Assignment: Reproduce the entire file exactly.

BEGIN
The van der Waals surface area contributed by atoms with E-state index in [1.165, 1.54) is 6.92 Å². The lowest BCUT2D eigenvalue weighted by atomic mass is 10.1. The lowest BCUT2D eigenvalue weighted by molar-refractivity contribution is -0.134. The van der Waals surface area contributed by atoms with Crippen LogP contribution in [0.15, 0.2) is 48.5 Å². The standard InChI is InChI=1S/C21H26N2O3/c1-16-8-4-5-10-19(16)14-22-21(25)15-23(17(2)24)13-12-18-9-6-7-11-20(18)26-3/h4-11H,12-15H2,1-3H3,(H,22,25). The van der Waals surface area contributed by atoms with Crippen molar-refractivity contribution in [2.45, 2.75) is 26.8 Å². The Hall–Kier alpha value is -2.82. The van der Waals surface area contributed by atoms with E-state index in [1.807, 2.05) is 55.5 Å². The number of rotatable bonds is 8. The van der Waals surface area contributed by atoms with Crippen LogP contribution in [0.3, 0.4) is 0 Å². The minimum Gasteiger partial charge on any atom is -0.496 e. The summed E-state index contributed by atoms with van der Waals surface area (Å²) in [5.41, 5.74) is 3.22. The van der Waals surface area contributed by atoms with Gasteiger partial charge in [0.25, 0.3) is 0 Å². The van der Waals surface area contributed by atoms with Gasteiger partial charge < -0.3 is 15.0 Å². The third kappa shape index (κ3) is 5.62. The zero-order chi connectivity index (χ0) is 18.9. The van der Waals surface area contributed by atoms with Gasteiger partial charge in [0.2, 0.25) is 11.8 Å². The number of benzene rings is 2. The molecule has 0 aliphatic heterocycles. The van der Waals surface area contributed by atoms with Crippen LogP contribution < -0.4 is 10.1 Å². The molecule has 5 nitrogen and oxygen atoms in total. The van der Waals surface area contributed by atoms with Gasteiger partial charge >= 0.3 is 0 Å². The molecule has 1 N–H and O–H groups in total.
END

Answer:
The van der Waals surface area contributed by atoms with E-state index in [1.165, 1.54) is 6.92 Å². The lowest BCUT2D eigenvalue weighted by atomic mass is 10.1. The lowest BCUT2D eigenvalue weighted by molar-refractivity contribution is -0.134. The van der Waals surface area contributed by atoms with Crippen LogP contribution in [0.15, 0.2) is 48.5 Å². The standard InChI is InChI=1S/C21H26N2O3/c1-16-8-4-5-10-19(16)14-22-21(25)15-23(17(2)24)13-12-18-9-6-7-11-20(18)26-3/h4-11H,12-15H2,1-3H3,(H,22,25). The van der Waals surface area contributed by atoms with Crippen molar-refractivity contribution in [2.45, 2.75) is 26.8 Å². The Hall–Kier alpha value is -2.82. The van der Waals surface area contributed by atoms with E-state index in [1.807, 2.05) is 55.5 Å². The number of rotatable bonds is 8. The van der Waals surface area contributed by atoms with Crippen LogP contribution in [0.3, 0.4) is 0 Å². The minimum Gasteiger partial charge on any atom is -0.496 e. The summed E-state index contributed by atoms with van der Waals surface area (Å²) in [5.41, 5.74) is 3.22. The van der Waals surface area contributed by atoms with Gasteiger partial charge in [0.25, 0.3) is 0 Å². The van der Waals surface area contributed by atoms with Gasteiger partial charge < -0.3 is 15.0 Å². The third kappa shape index (κ3) is 5.62. The zero-order chi connectivity index (χ0) is 18.9. The van der Waals surface area contributed by atoms with Gasteiger partial charge in [0.2, 0.25) is 11.8 Å². The number of benzene rings is 2. The molecule has 0 aliphatic heterocycles. The van der Waals surface area contributed by atoms with Crippen LogP contribution < -0.4 is 10.1 Å². The molecule has 5 nitrogen and oxygen atoms in total. The van der Waals surface area contributed by atoms with Gasteiger partial charge >= 0.3 is 0 Å². The molecule has 1 N–H and O–H groups in total.